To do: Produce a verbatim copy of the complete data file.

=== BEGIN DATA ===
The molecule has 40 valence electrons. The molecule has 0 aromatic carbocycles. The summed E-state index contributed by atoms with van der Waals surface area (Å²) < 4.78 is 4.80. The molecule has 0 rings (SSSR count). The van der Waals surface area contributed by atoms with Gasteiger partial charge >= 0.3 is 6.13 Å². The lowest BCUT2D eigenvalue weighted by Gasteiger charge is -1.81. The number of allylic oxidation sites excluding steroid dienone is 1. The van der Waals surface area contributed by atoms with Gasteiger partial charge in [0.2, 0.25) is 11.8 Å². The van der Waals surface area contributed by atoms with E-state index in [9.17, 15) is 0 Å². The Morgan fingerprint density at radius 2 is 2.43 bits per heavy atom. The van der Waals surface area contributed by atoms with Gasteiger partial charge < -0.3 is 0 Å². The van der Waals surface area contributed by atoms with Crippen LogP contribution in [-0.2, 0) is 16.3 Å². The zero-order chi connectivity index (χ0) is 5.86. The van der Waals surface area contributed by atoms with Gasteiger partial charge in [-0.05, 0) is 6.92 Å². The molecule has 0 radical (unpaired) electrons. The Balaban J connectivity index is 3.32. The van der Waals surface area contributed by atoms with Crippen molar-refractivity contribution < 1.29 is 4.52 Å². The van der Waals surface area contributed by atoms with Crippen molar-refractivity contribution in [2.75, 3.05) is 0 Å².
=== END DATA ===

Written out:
The molecule has 40 valence electrons. The molecule has 0 aromatic carbocycles. The summed E-state index contributed by atoms with van der Waals surface area (Å²) < 4.78 is 4.80. The molecule has 0 rings (SSSR count). The van der Waals surface area contributed by atoms with Gasteiger partial charge >= 0.3 is 6.13 Å². The lowest BCUT2D eigenvalue weighted by Gasteiger charge is -1.81. The number of allylic oxidation sites excluding steroid dienone is 1. The van der Waals surface area contributed by atoms with Gasteiger partial charge in [0.2, 0.25) is 11.8 Å². The van der Waals surface area contributed by atoms with E-state index in [9.17, 15) is 0 Å². The Morgan fingerprint density at radius 2 is 2.43 bits per heavy atom. The van der Waals surface area contributed by atoms with Gasteiger partial charge < -0.3 is 0 Å². The van der Waals surface area contributed by atoms with Crippen LogP contribution in [-0.2, 0) is 16.3 Å². The zero-order chi connectivity index (χ0) is 5.86. The van der Waals surface area contributed by atoms with Gasteiger partial charge in [-0.05, 0) is 6.92 Å². The molecule has 0 radical (unpaired) electrons. The Balaban J connectivity index is 3.32. The van der Waals surface area contributed by atoms with Crippen molar-refractivity contribution < 1.29 is 4.52 Å². The van der Waals surface area contributed by atoms with Crippen molar-refractivity contribution in [2.75, 3.05) is 0 Å².